My Zaidy called me the other day and asked me: “Daniel, do we wear tefillin on Chol HaMoed (the intermediate days of Sukkot and Passover)?”
I had to laugh. My grandfather is in his early 90s and has put on tefillin nearly every day of his adult life. He’s the one asking me?
The custom of whether to wear tefillin on the intermediate days of the festival is generally a combination of your heritage and your family practice. Sephardim do it. Ashkenazim do not do it. As we continued to chat, my Zaidy seemed to recollect that his Hungarian grandfather (who also wore tefillin regularly) “might have done it.” That should have settled the argument.
Ultimately, however, as a congregational rabbi living in the year 5782, I’ve decided that I am not going to wear tefillin on the intermediate days of the festival. Here’s why:
One could argue that the decision to wear tefillin, on some subtle level, takes a perspective that these days are more ordinary than sacred. This makes good sense. During these intermediate days of the holidays we shop and spend money. My kids attend school. I go to work.
Yet I have to believe that this perspective — that we need more days to be mundane and ordinary — is the last thing that our world needs at the moment. In the 21st century, even our holiness is beginning to look a little too ordinary. We Zoom our services. We don’t take off from the holidays because we can’t afford to: the grind never stops. All of us struggle to define the boundary between ordinary and holy time and space.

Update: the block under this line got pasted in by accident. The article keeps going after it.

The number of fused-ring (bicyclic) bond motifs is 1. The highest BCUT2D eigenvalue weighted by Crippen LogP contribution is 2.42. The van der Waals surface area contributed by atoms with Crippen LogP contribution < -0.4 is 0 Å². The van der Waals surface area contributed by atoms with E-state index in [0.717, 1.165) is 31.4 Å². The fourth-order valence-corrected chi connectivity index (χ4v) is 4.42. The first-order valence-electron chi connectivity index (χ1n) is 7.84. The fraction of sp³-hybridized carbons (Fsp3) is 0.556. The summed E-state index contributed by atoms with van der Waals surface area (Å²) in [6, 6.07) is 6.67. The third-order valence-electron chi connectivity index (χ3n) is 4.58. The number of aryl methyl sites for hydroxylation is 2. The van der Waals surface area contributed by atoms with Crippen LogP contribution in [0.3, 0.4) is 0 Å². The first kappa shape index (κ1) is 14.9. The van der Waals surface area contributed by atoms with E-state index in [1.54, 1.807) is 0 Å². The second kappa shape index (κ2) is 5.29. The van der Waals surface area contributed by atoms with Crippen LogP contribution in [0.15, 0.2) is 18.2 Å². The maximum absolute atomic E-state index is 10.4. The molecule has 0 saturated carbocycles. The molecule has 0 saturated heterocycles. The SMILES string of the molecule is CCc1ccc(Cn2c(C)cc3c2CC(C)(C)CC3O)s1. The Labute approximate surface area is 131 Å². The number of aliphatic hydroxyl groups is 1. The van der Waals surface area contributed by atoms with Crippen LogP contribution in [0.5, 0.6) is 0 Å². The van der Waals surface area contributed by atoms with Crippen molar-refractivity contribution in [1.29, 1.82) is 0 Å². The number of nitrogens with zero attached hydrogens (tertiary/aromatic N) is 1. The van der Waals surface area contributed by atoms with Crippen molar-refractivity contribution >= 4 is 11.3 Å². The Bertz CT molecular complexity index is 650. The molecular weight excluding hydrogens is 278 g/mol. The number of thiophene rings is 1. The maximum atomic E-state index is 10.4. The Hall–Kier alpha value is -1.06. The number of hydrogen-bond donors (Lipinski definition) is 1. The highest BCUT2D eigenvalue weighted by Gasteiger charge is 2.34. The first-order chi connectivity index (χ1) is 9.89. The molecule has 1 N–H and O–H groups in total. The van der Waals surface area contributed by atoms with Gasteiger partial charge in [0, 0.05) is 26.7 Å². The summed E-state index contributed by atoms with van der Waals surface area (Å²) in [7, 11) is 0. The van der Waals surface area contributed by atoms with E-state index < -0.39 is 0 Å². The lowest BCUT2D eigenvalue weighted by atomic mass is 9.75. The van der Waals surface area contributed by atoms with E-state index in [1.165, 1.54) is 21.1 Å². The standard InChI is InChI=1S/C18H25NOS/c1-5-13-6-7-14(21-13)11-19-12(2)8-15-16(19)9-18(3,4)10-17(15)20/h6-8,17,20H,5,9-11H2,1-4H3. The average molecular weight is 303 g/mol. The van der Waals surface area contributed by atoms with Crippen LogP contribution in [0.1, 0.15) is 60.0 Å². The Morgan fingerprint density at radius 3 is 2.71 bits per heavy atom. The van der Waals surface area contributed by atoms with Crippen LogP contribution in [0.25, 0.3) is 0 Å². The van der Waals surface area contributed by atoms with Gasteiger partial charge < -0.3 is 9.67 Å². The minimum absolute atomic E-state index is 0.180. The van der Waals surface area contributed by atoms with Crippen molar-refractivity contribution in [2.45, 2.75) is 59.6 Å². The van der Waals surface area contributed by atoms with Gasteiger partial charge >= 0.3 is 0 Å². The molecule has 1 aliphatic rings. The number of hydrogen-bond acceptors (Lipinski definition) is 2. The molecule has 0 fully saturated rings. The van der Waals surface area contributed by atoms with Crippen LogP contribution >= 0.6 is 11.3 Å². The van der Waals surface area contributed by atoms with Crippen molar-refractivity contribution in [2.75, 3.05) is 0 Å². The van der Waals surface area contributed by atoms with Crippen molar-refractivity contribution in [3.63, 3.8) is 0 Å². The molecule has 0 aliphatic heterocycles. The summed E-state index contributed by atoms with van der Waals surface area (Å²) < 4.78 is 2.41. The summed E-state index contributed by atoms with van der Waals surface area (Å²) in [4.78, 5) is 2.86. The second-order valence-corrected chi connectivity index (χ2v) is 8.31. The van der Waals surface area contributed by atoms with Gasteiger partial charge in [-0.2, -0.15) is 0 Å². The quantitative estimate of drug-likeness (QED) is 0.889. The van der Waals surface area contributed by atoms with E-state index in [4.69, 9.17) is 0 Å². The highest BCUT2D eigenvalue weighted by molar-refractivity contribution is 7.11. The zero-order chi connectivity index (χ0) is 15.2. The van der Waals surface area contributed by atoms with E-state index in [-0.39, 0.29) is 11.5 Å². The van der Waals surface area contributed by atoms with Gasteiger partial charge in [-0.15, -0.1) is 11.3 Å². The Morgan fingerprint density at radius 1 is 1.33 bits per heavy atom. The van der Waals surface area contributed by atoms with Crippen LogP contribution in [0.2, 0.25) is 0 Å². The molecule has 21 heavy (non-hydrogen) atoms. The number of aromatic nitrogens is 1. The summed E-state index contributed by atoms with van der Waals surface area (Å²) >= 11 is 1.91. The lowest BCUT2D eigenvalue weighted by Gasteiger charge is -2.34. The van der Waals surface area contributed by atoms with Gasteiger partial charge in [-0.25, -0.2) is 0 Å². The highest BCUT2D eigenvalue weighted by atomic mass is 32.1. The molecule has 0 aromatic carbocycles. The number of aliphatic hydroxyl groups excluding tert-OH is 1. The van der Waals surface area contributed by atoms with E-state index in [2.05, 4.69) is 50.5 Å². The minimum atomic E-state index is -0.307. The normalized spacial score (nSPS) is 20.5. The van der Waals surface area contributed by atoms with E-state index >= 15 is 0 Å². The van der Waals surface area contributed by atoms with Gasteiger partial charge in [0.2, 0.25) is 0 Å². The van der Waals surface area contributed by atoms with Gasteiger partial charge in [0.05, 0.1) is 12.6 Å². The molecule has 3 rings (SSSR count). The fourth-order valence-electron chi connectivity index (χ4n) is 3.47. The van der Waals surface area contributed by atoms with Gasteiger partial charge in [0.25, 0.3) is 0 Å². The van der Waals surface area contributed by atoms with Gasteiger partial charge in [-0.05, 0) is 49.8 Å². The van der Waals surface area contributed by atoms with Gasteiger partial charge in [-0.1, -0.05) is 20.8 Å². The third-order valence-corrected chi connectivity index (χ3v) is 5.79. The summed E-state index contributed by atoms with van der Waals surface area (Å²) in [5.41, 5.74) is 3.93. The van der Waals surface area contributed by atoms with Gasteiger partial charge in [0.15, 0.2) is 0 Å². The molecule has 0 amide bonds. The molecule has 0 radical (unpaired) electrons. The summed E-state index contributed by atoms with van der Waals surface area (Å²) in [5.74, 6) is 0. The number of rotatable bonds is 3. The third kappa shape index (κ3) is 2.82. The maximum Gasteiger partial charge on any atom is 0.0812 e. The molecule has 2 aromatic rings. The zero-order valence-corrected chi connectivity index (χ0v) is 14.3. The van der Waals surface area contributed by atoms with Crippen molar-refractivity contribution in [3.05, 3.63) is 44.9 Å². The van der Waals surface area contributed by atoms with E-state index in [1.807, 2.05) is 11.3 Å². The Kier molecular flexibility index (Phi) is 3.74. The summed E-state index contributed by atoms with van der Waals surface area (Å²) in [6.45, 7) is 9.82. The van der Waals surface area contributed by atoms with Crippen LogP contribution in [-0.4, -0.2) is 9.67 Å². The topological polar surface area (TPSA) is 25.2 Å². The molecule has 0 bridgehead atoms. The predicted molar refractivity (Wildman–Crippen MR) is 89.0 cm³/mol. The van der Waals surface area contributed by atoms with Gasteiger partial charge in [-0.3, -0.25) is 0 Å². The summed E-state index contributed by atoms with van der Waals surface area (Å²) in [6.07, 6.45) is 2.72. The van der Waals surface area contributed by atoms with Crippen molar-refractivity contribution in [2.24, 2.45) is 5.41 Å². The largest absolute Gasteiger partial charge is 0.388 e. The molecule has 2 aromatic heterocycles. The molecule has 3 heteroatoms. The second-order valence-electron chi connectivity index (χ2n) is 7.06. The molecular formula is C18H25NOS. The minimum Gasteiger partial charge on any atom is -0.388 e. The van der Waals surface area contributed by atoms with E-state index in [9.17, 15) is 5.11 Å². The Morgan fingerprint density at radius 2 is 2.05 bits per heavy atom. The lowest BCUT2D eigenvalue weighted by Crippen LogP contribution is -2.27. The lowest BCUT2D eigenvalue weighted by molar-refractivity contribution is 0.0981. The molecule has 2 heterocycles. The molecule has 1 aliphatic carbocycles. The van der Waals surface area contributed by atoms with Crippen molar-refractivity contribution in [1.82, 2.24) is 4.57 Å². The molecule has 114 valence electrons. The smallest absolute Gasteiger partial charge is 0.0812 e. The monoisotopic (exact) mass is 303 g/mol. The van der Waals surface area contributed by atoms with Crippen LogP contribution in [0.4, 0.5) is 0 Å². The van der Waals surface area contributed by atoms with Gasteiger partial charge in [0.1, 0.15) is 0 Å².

We are in an ever-increasing time where we need distinctions to remind us that Judaism, in its wisdom, gave us our holidays as a gift. I will be the first to admit that in the largely secular landscape that I occupy, I sometimes need these reminders myself.
You could therefore accuse me of not wearing tefillin as an aspirational act, rather than one that reflects reality on the ground. If everyone is treating these days as secular and treats them this way, shouldn’t you wear tefillin too?
In the space I occupy, you’d be correct.
However, Judaism always challenges us to aspire for greater things. In this case, when it comes to the potential to better acknowledge sacred opportunities, I know my Zaidy would agree.